Frameless spinal stereotaxis

Kevin Foley, Y. R. Rampersaud

Research output: Contribution to journalArticle

9 Citations (Scopus)

Abstract

Frameless spinal stereotaxis, also termed 'image-guided spine surgery', is a recently developed technique that improves intraoperative spinal localization and navigation. This technology allows for precise mapping of surgical anatomy to preoperatively acquired computerized tomographic images in a real-time fashion. The ability to manipulate three-dimensional radiographic anatomy in clinically relevant planes and directly relate these images to surgically exposed structures provides the surgeon with an unprecedented ability to preoperatively plan surgical trajectories and localize spinal structures intraoperatively. Surgical tools can be tracked in relation to these anatomic displays, providing a view of 'hidden' structures beneath the exposed spinal surface and a 'look-ahead' view of proposed drill or screw trajectories. The resultant improvements in accuracy have been demonstrated experimentally and clinically. The technology has proven to be most useful in situations of unusual or complex anatomy. The investigative and clinical applications of frameless spinal stereotaxis continue to grow at a rapid pace. Future uses will extend to other structures, such as the pelvis and appendicular skeleton.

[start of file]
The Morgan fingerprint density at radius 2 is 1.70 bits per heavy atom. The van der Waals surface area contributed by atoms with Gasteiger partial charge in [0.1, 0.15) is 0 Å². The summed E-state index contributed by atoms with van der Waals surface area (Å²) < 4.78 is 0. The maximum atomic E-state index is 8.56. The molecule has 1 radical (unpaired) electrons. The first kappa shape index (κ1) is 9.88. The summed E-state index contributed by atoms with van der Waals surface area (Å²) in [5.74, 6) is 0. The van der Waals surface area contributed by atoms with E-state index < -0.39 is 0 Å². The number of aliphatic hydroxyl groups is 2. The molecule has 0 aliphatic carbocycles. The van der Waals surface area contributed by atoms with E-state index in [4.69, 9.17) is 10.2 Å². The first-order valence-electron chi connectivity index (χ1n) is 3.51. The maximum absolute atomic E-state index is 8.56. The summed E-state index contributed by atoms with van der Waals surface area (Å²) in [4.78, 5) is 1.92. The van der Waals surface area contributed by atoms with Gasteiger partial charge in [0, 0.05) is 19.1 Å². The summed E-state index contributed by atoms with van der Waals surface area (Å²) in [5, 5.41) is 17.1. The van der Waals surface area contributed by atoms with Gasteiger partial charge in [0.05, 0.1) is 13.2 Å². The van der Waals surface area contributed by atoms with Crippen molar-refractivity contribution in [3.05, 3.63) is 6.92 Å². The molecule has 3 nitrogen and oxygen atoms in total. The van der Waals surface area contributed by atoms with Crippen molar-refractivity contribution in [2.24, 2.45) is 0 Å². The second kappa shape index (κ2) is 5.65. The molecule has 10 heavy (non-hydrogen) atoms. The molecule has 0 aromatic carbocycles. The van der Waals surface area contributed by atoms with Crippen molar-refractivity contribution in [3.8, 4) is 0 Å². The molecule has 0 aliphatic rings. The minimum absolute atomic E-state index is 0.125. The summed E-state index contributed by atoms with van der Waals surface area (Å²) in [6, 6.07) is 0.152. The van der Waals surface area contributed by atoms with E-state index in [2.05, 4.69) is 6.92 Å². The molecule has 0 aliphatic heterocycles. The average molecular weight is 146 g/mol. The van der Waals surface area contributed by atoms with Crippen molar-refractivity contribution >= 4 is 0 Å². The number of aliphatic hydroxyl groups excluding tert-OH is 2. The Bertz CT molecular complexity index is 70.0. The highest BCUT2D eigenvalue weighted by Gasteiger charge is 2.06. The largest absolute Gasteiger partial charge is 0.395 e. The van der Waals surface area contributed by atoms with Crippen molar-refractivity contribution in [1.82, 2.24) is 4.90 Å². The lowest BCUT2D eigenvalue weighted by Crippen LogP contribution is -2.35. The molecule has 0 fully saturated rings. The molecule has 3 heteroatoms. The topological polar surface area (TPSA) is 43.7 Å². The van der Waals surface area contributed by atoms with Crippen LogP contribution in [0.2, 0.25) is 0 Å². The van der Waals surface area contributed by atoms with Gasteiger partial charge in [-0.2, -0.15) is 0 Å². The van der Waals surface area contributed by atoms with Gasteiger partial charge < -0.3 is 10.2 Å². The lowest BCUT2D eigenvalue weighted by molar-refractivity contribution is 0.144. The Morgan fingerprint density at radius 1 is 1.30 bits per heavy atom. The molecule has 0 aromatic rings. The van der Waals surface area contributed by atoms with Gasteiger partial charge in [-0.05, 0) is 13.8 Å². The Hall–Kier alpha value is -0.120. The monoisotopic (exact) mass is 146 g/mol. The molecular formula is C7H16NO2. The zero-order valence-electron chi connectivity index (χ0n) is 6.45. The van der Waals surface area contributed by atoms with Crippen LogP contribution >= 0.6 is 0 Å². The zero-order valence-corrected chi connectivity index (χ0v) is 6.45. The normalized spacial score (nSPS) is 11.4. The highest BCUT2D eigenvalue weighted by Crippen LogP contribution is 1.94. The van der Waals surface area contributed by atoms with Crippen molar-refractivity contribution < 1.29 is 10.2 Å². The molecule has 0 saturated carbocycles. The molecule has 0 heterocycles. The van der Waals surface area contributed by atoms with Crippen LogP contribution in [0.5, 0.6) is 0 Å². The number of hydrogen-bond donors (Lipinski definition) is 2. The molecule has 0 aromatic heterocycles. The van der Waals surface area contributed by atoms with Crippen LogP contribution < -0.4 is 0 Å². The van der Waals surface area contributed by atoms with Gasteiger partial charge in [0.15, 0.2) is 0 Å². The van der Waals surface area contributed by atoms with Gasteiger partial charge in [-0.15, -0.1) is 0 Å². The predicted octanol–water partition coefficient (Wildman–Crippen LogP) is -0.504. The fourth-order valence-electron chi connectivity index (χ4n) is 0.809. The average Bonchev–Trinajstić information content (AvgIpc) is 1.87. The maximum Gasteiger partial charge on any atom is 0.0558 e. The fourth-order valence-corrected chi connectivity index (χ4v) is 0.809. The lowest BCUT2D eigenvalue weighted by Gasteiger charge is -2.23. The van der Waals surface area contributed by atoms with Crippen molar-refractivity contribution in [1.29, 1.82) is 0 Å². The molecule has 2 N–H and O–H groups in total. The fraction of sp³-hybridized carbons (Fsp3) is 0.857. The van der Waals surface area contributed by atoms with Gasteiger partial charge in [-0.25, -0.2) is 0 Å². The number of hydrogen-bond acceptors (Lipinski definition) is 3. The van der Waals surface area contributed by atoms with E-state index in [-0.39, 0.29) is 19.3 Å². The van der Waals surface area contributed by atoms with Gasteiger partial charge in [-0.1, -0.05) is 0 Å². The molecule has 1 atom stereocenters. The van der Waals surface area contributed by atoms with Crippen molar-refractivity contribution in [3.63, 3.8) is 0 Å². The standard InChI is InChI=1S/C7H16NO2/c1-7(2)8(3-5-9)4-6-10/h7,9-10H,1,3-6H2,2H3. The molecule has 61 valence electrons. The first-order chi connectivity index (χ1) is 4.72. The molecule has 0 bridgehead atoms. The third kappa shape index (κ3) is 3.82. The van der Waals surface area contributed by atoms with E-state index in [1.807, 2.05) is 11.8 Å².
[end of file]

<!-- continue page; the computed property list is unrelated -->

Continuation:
Original languageEnglish (US)
Pages (from-to)104-110
Number of pages7
JournalCurrent Orthopaedics
Volume12
Issue number2
DOIs
StatePublished - Jan 1 1998

Fingerprint

Anatomy
Computer-Assisted Surgery
Technology
Mandrillus
Pelvis
Skeleton
Spine
Surgeons

All Science Journal Classification (ASJC) codes

  • Orthopedics and Sports Medicine

Cite this

Frameless spinal stereotaxis. / Foley, Kevin; Rampersaud, Y. R.

In: Current Orthopaedics, Vol. 12, No. 2, 01.01.1998, p. 104-110.

Research output: Contribution to journalArticle

Foley, Kevin ; Rampersaud, Y. R. / Frameless spinal stereotaxis. In: Current Orthopaedics. 1998 ; Vol. 12, No. 2. pp. 104-110.
@article{fb1cb19152aa42bd8c341ee2668acbcb,
title = "Frameless spinal stereotaxis",